1. How did you first get involved with Friendship Presbyterian? I came to live and work in Taiwan after several years in Beijing. At first, I attended a local church for several months. But eventually I came to feel that I was not able to fully understand the message or participate in the community. So, I did the old “English language church service in Taipei” Google search. The first time I came to Friendship, Pastor Dennis and Becky E. both introduced themselves and connected me with some regular attendees. I come from a very conservative church background, but I have felt at home at Friendship. I am grateful that God led me to a Christ-centered church in Taipei that faithfully preaches the Word and fosters Christian community.
2. What do you do Monday through Saturday? I am up by 5:00am or so, every morning, to run or cycle and to prepare my mind for the day ahead. I am a teacher, so Monday to Friday finds me planning, corralling, tutoring, cheerleading, coaching, motivating, refereeing, grading, playing, disciplining, counseling, and somehow imparting knowledge to a classroom full of young minds and hearts. I like to be busy when I am not at work. I play rugby for a local team in Taipei and I row for the Black Tide. Other evenings, I work through a language course, volunteer at an orphanage, and co-lead FPC’s W.o.W (Women of the Word) community group. I also try to set aside a chunk of time each week to catch up on reading and writing, and to call my parents and siblings.
3. What is something people might be surprised to know about you? Everyone is fascinated when I tell them my Dad is a milkman. Invariably, the response is shock that the job still exists and then a lot of questions about glass bottles and delivery routes. Whenever I go back to the States, I go out with my Dad on the route during those first nights when I am completely jet-lagged, something that I also did as a child. It is such a “blast from the past,” since milkman really is a rare job nowadays, and I still find it thrilling to be out and about in the middle of the night while the rest of town sleeps.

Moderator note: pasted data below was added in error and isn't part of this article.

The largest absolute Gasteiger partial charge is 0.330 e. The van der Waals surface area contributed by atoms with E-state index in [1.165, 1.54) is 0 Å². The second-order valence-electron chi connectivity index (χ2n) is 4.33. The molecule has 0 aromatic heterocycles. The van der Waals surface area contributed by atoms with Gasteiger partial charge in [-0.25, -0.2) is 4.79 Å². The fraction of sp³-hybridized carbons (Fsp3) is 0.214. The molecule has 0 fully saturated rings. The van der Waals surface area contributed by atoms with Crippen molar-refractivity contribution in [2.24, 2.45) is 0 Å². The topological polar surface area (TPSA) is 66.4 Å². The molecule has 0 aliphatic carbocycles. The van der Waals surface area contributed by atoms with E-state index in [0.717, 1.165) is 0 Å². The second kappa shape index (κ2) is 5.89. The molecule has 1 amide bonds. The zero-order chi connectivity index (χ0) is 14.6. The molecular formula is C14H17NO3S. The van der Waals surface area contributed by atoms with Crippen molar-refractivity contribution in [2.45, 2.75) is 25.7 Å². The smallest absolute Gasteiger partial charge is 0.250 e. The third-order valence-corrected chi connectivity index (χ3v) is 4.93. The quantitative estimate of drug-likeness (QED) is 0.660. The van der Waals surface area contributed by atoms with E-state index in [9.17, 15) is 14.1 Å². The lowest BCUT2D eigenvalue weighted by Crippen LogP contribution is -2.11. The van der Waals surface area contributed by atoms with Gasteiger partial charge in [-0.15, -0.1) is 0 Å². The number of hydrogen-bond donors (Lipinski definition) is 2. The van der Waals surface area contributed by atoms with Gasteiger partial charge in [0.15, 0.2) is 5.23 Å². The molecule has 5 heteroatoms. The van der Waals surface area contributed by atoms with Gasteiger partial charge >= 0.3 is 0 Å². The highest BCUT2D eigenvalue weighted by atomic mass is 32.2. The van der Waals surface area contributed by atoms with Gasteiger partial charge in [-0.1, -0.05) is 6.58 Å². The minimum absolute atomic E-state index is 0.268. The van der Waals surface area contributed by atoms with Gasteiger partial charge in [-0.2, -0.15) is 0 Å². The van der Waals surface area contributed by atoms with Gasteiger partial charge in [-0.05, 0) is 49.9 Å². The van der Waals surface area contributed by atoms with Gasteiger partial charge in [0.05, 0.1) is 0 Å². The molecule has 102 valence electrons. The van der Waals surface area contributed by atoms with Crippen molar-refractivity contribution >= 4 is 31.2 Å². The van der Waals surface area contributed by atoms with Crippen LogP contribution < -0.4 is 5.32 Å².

4. What do you find most challenging about being a Christian today? Recently, I have been thinking a lot about living life counter to current cultural norms. As the world around us increasingly celebrates darkness, it is challenging to be the salt and light that effectively influences the common good in society while standing firmly in line with the word of God. It is a difficult thing for Christians and the church to live as ambassadors of heaven without either becoming too entwined with the culture around us or isolating ourselves from it entirely. I often find myself in situations where it is easier to embrace the way of the world than to stand by Jesus’ teachings because a loving witness to Christ requires me to be far more like Jesus than I am naturally willing to be. But, more often than not, going along with the crowd compromises the Biblical truth of the gospel. Pulling away from engaging others outside our own Christian community is hardly the answer, though, as doing so forces us to give up our calling to engage others with conviction, compassion, and love.
5. What is one of your favorite books of the Bible? I have always been partial to the book of Hebrews. The supremacy and sufficiency of Jesus Christ as Lord and Savior are written all over every page. Hebrews lets me clearly see Jesus Christ throughout the Old Testament by showing how God’s glory and redemptive plan are finally revealed in Him. I am led to understand that Jesus is the fulfillment of what was foreshadowed so long ago, and that His sacrifice, His covenant, and His current ministry are far greater than anything that came before. The way Christ is preached again and again in Hebrews encourages me to constantly confess Him and persevere in my faith, and the many loving exhortations in this book challenge me to live a life that demonstrates confidence, obedience, gratitude, reverence, and love.